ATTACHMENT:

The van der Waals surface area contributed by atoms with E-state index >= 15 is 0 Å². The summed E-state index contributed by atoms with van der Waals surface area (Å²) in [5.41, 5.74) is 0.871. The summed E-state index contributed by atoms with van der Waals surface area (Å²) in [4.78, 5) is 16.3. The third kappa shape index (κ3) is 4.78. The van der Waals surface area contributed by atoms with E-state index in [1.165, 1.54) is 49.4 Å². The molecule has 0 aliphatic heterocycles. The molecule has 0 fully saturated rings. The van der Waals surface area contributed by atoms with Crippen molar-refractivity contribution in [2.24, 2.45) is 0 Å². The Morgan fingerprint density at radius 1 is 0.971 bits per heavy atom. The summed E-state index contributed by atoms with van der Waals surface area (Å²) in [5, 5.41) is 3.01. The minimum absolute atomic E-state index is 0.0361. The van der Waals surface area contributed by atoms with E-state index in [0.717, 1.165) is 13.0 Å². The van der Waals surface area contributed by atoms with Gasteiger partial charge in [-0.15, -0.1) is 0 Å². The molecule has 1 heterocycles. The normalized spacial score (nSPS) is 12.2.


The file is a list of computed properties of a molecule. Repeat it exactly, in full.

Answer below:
The van der Waals surface area contributed by atoms with E-state index >= 15 is 0 Å². The summed E-state index contributed by atoms with van der Waals surface area (Å²) in [5.41, 5.74) is 0.871. The summed E-state index contributed by atoms with van der Waals surface area (Å²) in [4.78, 5) is 16.3. The third kappa shape index (κ3) is 4.78. The van der Waals surface area contributed by atoms with E-state index in [1.165, 1.54) is 49.4 Å². The molecule has 0 aliphatic heterocycles. The molecule has 0 fully saturated rings. The van der Waals surface area contributed by atoms with Crippen molar-refractivity contribution in [2.24, 2.45) is 0 Å². The Morgan fingerprint density at radius 1 is 0.971 bits per heavy atom. The summed E-state index contributed by atoms with van der Waals surface area (Å²) in [5, 5.41) is 3.01. The minimum absolute atomic E-state index is 0.0361. The van der Waals surface area contributed by atoms with E-state index in [0.717, 1.165) is 13.0 Å². The van der Waals surface area contributed by atoms with Gasteiger partial charge in [-0.15, -0.1) is 0 Å². The molecule has 1 heterocycles. The normalized spacial score (nSPS) is 12.2.